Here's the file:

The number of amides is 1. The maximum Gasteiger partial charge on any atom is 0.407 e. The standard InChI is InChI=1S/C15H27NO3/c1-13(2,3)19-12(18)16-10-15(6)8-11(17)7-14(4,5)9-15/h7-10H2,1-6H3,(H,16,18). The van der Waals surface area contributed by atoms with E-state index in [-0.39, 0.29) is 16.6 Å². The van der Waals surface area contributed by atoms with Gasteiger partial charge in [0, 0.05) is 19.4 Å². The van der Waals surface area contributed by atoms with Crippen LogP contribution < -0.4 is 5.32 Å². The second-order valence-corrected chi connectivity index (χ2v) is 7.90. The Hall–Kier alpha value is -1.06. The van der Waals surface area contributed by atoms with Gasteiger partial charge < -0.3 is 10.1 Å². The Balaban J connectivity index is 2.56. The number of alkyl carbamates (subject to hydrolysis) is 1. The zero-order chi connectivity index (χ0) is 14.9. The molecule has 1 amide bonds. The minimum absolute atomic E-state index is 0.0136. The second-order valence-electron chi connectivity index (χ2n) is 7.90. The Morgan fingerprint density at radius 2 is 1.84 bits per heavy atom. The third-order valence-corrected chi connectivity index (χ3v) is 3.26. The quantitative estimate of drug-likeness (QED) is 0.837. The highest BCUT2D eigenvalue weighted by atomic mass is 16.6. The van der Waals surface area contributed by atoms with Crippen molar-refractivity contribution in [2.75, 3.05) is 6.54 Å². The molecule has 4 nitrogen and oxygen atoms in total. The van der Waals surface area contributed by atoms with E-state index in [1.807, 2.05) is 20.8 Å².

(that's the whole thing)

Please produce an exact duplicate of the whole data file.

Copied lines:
The number of amides is 1. The maximum Gasteiger partial charge on any atom is 0.407 e. The standard InChI is InChI=1S/C15H27NO3/c1-13(2,3)19-12(18)16-10-15(6)8-11(17)7-14(4,5)9-15/h7-10H2,1-6H3,(H,16,18). The van der Waals surface area contributed by atoms with E-state index in [-0.39, 0.29) is 16.6 Å². The van der Waals surface area contributed by atoms with Gasteiger partial charge in [0, 0.05) is 19.4 Å². The van der Waals surface area contributed by atoms with Crippen LogP contribution < -0.4 is 5.32 Å². The second-order valence-corrected chi connectivity index (χ2v) is 7.90. The Hall–Kier alpha value is -1.06. The van der Waals surface area contributed by atoms with Gasteiger partial charge < -0.3 is 10.1 Å². The Balaban J connectivity index is 2.56. The number of alkyl carbamates (subject to hydrolysis) is 1. The zero-order chi connectivity index (χ0) is 14.9. The molecule has 1 amide bonds. The minimum absolute atomic E-state index is 0.0136. The second-order valence-electron chi connectivity index (χ2n) is 7.90. The Morgan fingerprint density at radius 2 is 1.84 bits per heavy atom. The third-order valence-corrected chi connectivity index (χ3v) is 3.26. The quantitative estimate of drug-likeness (QED) is 0.837. The highest BCUT2D eigenvalue weighted by atomic mass is 16.6. The van der Waals surface area contributed by atoms with Crippen molar-refractivity contribution in [2.75, 3.05) is 6.54 Å². The molecule has 4 nitrogen and oxygen atoms in total. The van der Waals surface area contributed by atoms with E-state index in [1.807, 2.05) is 20.8 Å².